Less than a year after tens of millions of Egyptians took to the streets to demand the ouster of the country's first democratically elected president, the most populous nation in the Arab world is facing a crisis of apathy.
Egypt's pivotal presidential election, expected to result in the installation of former military head Abdel-Fattah el-Sissi as the country's second president in as many years, has been extended for a third day in an effort to combat anemic voter turnout. As the nation struggles to put an end to some of the worst political instability and mass violence in its modern history, the first days of voting have been so far defined by countless images of near-deserted polling stations.
"For the second straight day, lines at polling stations were a rare sight amid sustained heightened security," noted Basil El-Dabh, a Cairo-based reporter covering the elections for the Tahrir Institute for Middle East Policy.
Mr. El-Dabh said the apathy among voters cannot be attributed entirely to a boycott by members of the Muslim Brotherhood. He added that the phenomenon is unlikely to be solely the result of the Brotherhood's absence from the political process, given that even jurisdictions such as Cairo, where Islamist influence is traditionally weak, saw seemingly low turnout.
Much of the discussion surrounding the elections in Egypt has centred on the number of people – particularly younger voters – who simply didn't bother taking part. By the end of the first day of voting, various local bloggers had begun sharing images online of spoiled and sarcastically filled ballots – including some by voters who'd chosen to voice their support for such as write-in candidates as soccer star Cristiano Ronaldo and actress Emma Stone.
For months, the election has been viewed by many as a partial coronation of Mr. el-Sissi, the former leader of the Egyptian military who provided the force behind a popularly supported overthrow of Mohammed Morsi – the Muslim Brotherhood-affiliated leader who became Egypt's first democratically elected president in June, 2012, and was ousted a year later.
But it appears that, should Mr. el-Sissi win, even in an expected landslide, his victory will have been facilitated by a relatively tiny portion of the electorate.
Whereas the 2012 presidential elections featured a turnout of more than 50 per cent, observers this week put the current turnout at closer to 20 per cent – and perhaps half that number in some of the restive rural parts of the country, where Brotherhood support still runs high.
The potential causes of Egyptians' growing alienation from the democratic process are widespread. Some see the result as predetermined. Many of the young activists who sparked the first Arab Spring revolution and the subsequent push to remove Mr. Morsi have themselves been undermined or imprisoned by the interim government.
But perhaps the most important reason many Egyptians haven't bothered voting may be a sense of economic futility – despite hefty loans from several Gulf countries, Egypt's economy has shown almost no signs of life. Even Mr. el-Sissi has admitted there are no prospects for a turnaround in the near future.
"The Egyptian economy is pretty much unfixable," said James Gelvin, a professor and Middle East expert at UCLA. "Sissi has said as much … he's asked people to bite the bullet, but I don't think, when you're living on $2 a day, that there's much leeway to bite the bullet."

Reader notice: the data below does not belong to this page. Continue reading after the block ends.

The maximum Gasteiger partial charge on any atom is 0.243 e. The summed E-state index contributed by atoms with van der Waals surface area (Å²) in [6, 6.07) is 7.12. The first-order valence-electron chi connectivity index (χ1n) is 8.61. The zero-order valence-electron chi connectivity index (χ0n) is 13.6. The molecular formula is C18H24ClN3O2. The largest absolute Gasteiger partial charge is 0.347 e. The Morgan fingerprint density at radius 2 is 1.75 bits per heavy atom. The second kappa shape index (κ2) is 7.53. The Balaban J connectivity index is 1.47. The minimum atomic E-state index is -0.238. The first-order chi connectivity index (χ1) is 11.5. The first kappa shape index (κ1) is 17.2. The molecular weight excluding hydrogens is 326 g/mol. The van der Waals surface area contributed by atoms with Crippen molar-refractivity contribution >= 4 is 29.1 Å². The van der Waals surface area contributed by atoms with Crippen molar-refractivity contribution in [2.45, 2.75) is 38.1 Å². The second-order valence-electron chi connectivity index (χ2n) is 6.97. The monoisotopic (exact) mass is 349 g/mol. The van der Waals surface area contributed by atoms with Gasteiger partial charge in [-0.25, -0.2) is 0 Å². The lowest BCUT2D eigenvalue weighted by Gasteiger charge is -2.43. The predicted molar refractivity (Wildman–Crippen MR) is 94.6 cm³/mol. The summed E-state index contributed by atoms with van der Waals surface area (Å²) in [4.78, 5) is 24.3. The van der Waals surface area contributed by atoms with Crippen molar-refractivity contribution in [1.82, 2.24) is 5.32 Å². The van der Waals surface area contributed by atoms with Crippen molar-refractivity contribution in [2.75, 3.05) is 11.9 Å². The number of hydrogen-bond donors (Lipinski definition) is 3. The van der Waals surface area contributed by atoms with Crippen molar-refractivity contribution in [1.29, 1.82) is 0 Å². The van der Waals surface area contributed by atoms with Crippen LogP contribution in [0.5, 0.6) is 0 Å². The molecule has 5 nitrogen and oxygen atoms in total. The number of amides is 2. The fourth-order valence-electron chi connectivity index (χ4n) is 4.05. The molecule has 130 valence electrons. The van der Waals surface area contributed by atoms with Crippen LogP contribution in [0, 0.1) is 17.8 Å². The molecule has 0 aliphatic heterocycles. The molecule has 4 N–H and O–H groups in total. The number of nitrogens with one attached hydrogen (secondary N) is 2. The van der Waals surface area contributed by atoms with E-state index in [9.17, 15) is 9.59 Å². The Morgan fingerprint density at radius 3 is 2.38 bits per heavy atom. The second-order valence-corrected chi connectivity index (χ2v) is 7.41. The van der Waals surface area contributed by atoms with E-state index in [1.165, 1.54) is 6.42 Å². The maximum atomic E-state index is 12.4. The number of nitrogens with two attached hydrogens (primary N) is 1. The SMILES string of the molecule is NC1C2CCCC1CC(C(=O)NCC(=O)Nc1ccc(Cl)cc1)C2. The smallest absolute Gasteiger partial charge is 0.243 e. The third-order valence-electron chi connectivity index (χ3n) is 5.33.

On Monday night, Egypt's interim government took the unusual step of proclaiming Tuesday a national holiday, in an effort to get more people to the polls. On Tuesday, it extended voting for a third day.
The seemingly dismal voter turnout also prompted panic among several high-profile anchors and commentators on Egypt's state-run and private TV stations – many of which have cheered on Mr. el-Sissi's campaign.
"I'm willing to slit my wrists for my country on air right now, so that the people will come down [and vote]," popular Egyptian TV personality Amr Adib said on air after the first day of voting on Monday. Another TV analyst suggested that the country's electricity supply should be temporarily cut, shutting down air conditioners during the country's ongoing heatwave and forcing people to leave their homes.
In practical terms, the concern over Egypt's voter turnout rate appears to be purely one of perception, rather than outcome. Well before voting began, many local businessmen began hoisting massive banners in many parts of Cairo, publicly proclaiming their support of Mr. el-Sissi as president – a throwback to the days of ousted authoritarian leader Hosni Mubarak, whose visage could be readily seen on similar congratulatory posters weeks before election campaigns took place.
Indeed, myriad images from some of Egypt's 352 main polling stations indicate that those who did show up to vote were overwhelmingly supportive of the country's former military head. In countless images posted online, voters showed their ink-stained fingers and their hands curled into the shape of a C – a sign of support for Mr. el-Sissi.
Regardless of the turnout, Mr. el-Sisi is widely expected to dominate the final tally. He faces only one rival candidate – a long-time left-leaning opposition figure named Hamdeen Sabahi. Not only did Mr. Sabahi trail badly in the polls leading up to the election, his most likely base of support – young people and disillusioned revolutionaries – appears to have opted to boycott the election process entirely.
Meanwhile, Mr. el-Sissi's strongest and most organized opposition, the Muslim Brotherhood, is in shambles after being declared illegal and having many of its most senior leaders jailed. Contacted by The Globe and Mail on Tuesday to see whether he had voted in or boycotted the election, one Brotherhood member said he had fled Egypt entirely and relocated to Qatar, for fear of imprisonment.